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Title: Liquid-liquid phase separation of short histidine- and tyrosine-rich peptides: sequence specificity and molecular topology
Authors: Lim, Jessica
Kumar, Akshita
Low, Kimberly Jia Yi
Verma, Chandra Shekhar
Mu, Yuguang
Miserez, Ali
Pervushin, Konstantin
Keywords: Engineering::Chemical engineering
Issue Date: 2021
Source: Lim, J., Kumar, A., Low, K. J. Y., Verma, C. S., Mu, Y., Miserez, A. & Pervushin, K. (2021). Liquid-liquid phase separation of short histidine- and tyrosine-rich peptides: sequence specificity and molecular topology. Journal of Physical Chemistry B, 125(25), 6776-6790.
Project: MOE 2019-T3-1-012 
Journal: Journal of Physical Chemistry B 
Abstract: The increasing realization of the prevalence of liquid-liquid phase separation (LLPS) across multiple length scales of biological constructs, from intracellular membraneless organelles to extracellular load-bearing tissues, has raised intriguing questions about intermolecular interactions regulating LLPS at the atomic level. Squid-beak derived histidine (His)- and tyrosine (Tyr)-rich peptides (HBpeps) have recently emerged as suitable short model peptides to precisely assess the roles of peptide motifs and single residues on the phase behavior and material properties of microdroplets obtained by LLPS. In this study, by systematically introducing single mutations in an HBpep, we have identified specific sticker residues that attract peptide chains together. We find that His and Tyr residues located near the sequence termini drive phase separation, forming interaction nodes that stabilize microdroplets. Combining quantum chemistry simulations with NMR studies, we predict atomic-level bond geometries and uncover inter-residue supramolecular interactions governing LLPS. These results are subsequently used to propose possible topological arrangements of the peptide chains, which upon expansion can help explain the three-dimensional network of microdroplets. The stability of the proposed topologies carried out through all-atom molecular dynamics simulations predicts chain topologies that are more likely to stabilize the microdroplets. Overall, this study provides useful guidelines for the de novo design of peptide coacervates with tunable phase behavior and material properties. In addition, the analysis of nanoscale topologies may pave the way to understand how client molecules can be trapped within microdroplets, with direct implications for the encapsulation and controlled release of therapeutics for drug delivery applications.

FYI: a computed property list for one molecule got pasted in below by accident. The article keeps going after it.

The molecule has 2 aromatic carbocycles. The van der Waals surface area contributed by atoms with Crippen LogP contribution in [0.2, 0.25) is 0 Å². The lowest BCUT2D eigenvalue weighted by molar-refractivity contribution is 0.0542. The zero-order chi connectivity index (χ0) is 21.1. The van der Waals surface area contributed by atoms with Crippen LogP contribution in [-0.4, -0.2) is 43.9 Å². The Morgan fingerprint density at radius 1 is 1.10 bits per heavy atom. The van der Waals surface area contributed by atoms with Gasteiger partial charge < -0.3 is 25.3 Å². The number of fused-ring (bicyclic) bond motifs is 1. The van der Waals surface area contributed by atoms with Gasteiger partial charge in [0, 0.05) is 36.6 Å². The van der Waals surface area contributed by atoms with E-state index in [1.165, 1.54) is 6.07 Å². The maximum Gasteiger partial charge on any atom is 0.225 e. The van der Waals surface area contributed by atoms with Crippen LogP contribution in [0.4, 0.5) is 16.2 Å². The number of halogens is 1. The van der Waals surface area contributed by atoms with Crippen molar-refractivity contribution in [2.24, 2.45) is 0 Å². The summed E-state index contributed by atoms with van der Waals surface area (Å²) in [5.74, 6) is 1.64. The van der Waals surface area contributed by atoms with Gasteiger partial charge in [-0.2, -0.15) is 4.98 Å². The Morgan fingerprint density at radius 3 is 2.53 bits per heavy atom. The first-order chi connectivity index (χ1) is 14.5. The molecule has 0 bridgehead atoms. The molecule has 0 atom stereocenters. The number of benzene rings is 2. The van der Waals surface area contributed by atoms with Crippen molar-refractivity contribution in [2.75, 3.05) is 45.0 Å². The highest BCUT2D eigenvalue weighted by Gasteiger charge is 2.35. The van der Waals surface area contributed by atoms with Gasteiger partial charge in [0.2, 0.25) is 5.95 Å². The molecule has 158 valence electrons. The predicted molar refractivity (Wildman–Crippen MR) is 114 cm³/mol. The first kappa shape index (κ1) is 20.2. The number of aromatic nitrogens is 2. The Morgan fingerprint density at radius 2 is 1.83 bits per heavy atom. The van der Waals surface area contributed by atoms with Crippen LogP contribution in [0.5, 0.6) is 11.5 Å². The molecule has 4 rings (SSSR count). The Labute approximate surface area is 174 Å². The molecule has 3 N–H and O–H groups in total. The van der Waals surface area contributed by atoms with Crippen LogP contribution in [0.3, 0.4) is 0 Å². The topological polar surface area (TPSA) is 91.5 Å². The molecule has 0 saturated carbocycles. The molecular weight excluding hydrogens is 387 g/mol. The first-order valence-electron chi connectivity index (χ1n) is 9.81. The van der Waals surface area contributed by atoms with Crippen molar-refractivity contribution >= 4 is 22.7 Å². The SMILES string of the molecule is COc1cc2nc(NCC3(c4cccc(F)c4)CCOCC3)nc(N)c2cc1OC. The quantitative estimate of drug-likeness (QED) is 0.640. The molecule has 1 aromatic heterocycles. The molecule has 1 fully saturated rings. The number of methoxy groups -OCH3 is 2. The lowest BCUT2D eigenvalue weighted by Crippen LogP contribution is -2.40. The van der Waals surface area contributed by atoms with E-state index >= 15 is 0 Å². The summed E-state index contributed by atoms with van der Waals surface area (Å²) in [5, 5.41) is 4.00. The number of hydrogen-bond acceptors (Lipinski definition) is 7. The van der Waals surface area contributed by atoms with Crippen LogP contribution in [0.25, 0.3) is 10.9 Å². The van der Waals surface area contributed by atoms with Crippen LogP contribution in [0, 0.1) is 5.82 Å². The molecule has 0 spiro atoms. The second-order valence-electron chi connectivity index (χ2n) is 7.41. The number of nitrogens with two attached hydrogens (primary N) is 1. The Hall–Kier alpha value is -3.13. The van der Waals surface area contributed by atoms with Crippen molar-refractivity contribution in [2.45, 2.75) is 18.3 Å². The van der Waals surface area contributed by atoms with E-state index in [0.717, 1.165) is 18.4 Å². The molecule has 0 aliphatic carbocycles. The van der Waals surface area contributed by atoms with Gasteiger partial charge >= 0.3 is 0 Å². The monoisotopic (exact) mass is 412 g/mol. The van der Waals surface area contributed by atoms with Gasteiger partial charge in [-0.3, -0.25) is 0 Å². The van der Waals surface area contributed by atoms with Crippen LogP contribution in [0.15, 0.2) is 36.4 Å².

ISSN: 1520-6106
DOI: 10.1021/acs.jpcb.0c11476
Schools: School of Biological Sciences 
School of Materials Science and Engineering 
Organisations: Bioinformatics Institute, A*STAR
National University of Singapore
Research Centres: Biological & Biomimetic Material Laboratory @ NTU 
Center for Sustainable Materials
Rights: © 2021 American Chemical Society. All rights reserved.
Fulltext Permission: none
Fulltext Availability: No Fulltext
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